Edit (09/11/11): A few of you have been kind of enough to send me some corrections to the Superbright part numbers. I've made the corrections below in italics. Thanks.
It may actually may be more because this is based on a calculated draw. Oh, and I have some foot well LEDs installed by previous owner, so that's a little draw than a stock car would see.
Well, as i see it, the practical values of LEDs in cars in general, and to 100% LEDs, are:
Does you car have any electrical issues with respect to lighting? Or, does your car experience large voltage fluctuations? If yours does, make sure you get that addressed first. Most of these LEDs can go as low as 10VDC, but if your electrical system is known to go under that, then consider when you put in LEDs that if you have to replace them because your car's electrical system killed them, the replacement costs for some of these can be relatively high. With that said, as I've worked on my car, and have tuned the car to eliminate hunting and experienced the resulting high/low voltage swings in the process, I have yet to burn out any of the LEDs in the process. So, just saying.
Note: It happened to me, and happened to others as well. The connector on the harness where these plug into has become very fragile over time. The connector will most likely break apart, as you try to remove the original flasher unit. Just make sure you remember or mark the correct pin to wire configuration when you put the new one in, on a damaged socket.
Note 2: One small advantage to having the socket break up, is that you can now use the flasher units with the ground pin on either side - again, just make sure you are hooking them up correct.
Note 2: This is a great candidate for an LED replacement. Why? At idle, as in a stop light, take your foot off and then depress the brake pedal and watch the voltage gauge. The brake lights draw a sufficient amount of power from the electrical system that you can watch the needle twitch when they are illuminated. When I went to LEDs the twitch in the gauge is barely noticeable.
Taillight assembly today, with all LEDs.
Alternative LED: SUPERBRIGHTLEDS.COM, 3610-X4: $3/each
Above is the bonnet light pulled out for a bulb replacement, it comes out easily enough with a little pull on the edges. The picture also shows the difference between "Cool Blue" and "Warm White". The former gives a more modern look, the latter looks more authentic to the original look of an incandescent bulb.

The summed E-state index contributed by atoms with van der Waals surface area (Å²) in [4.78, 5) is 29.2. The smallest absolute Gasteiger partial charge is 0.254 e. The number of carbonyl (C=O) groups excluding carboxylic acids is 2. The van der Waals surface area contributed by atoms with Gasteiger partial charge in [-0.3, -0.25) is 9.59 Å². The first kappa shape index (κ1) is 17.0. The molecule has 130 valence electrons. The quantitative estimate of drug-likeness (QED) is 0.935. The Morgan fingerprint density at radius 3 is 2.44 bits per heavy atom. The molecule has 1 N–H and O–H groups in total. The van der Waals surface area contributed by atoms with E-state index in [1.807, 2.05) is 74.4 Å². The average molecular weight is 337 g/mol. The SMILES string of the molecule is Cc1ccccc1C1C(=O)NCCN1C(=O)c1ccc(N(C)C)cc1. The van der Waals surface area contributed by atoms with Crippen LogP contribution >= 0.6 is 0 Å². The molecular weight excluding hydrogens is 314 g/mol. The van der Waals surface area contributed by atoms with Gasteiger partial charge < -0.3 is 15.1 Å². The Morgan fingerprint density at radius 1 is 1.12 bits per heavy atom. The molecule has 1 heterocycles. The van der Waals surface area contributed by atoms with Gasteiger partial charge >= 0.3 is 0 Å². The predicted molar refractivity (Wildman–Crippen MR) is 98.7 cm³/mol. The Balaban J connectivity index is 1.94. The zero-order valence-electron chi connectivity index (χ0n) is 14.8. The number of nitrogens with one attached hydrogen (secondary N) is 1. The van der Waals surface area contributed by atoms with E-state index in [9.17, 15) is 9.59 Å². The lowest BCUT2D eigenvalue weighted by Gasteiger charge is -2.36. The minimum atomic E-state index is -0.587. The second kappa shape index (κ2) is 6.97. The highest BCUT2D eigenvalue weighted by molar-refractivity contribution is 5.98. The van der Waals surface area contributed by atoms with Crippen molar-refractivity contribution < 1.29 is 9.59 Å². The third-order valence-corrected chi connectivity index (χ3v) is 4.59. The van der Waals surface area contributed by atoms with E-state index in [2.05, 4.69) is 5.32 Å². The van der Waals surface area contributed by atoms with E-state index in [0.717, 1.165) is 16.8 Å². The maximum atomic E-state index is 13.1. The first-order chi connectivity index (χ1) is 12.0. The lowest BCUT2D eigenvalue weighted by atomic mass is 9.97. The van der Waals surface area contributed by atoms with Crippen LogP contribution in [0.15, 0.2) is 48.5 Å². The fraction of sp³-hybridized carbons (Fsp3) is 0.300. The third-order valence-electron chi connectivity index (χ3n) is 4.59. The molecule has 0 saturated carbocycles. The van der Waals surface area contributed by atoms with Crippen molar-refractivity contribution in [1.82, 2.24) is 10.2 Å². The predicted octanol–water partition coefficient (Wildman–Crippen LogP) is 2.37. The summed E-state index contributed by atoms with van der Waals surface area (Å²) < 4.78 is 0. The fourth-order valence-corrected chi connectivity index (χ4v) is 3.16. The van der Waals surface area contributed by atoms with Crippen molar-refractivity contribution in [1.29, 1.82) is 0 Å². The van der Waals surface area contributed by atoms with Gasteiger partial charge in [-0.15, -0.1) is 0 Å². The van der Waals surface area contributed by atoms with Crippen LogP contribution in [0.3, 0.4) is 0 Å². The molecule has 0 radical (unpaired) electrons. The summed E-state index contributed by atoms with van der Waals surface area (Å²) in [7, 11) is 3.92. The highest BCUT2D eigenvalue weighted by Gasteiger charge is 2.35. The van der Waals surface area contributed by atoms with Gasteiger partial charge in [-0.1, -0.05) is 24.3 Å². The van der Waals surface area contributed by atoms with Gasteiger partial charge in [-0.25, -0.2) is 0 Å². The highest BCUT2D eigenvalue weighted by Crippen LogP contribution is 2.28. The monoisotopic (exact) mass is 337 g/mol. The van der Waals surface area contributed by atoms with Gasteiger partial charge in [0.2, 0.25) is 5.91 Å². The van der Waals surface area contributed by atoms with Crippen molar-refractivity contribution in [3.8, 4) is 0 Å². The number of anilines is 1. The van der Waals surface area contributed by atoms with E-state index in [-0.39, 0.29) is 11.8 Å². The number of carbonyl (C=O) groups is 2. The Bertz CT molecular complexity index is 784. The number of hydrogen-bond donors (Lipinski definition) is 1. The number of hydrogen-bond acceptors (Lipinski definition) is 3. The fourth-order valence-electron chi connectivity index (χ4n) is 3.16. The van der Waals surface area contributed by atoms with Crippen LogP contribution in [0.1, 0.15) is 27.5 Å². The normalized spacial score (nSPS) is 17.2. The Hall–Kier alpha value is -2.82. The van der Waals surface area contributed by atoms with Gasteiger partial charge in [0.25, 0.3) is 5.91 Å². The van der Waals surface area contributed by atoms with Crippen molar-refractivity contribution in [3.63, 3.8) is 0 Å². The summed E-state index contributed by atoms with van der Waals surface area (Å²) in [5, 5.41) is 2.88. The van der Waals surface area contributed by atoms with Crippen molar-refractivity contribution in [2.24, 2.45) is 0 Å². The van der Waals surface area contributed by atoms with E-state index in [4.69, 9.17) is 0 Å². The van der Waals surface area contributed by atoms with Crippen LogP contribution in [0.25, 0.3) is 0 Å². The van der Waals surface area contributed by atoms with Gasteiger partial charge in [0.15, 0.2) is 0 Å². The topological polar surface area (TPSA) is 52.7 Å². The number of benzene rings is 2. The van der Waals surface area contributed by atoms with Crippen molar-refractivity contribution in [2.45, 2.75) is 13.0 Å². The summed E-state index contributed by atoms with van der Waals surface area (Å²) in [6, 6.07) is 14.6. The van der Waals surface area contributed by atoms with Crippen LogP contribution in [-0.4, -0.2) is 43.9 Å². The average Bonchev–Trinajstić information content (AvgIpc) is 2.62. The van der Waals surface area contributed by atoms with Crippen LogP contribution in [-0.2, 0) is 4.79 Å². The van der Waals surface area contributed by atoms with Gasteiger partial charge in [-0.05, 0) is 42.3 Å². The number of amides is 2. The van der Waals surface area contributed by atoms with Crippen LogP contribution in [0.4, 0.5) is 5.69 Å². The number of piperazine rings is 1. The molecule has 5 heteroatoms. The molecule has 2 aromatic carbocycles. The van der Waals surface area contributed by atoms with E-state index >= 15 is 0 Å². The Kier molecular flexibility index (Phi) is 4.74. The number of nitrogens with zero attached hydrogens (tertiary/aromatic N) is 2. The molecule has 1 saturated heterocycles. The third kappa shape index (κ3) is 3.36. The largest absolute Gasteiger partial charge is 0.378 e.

Approximately : $15/set.
Of the 15, five are for panel illumination, the rest are gauge indicators, these could be in "Cool White" or "Warm White" or just go crazy with other colors.
Note 2. Others have experimented with colors here, I find that that “cool white” is a little too blue for my preferences with respect to the vintage of the car, so I went with the “warm white” version.
Note 3. For the panel illumination, you need the LEDs to replicate the very wide light angle that an incandescent bulb has. This is because their sockets are at 90 degrees to the plane of the panel, and the light needs to fill in through the sides. The 220 degree beam version LEDs, will accomplish this task.
Approximately : $3/each
Note: You don't need a high angle beam for the indicators, since they mostly need the light from the LED to project straight ahead.
Here is a shot of my dash some years ago, with all incandescent bulbs
Here is a shot of my dash some years ago, with all incandescent bulbs.
Shown above, the AC panel, one of the indicator bulbs pulled out for reference.
EDIT: Sorry folks, either this bulb changed from when I bought it because now this is exclusively for 9V applications. See below for updated recommendations.
Cory W. has identified a possible better and more inexpensive solution here: Alternative source for E10 LED
Update, 1 month later:
So I've had 100% LEDs for over a month now, and driving every weekend with this mod. I love that the volt gauge barely moves now when I apply brakes, and when my Son was down from college, he was very surprised at how bright the brake lights were in LEDs.
There are two things though that I should note:
The amber LED bulb cluster, make the rear turn signals a reddish-orange. I think that white LED bulbs may have been better, yet they look great in front.
The new LED compatible flasher relay (as above, sourced from SuperBrightLEDs) makes the hazard and blinking function work perfectly with all LEDs, but note that it is much quieter than the stock unit (which will not make your LEDs blink). If you're playing the radio loud, or just revving the engine high, the click-click sound is not as prominent as on the original.
>>> If you have a few minutes, be sure to check out the "Best of" postings of this site. Thanks.<<<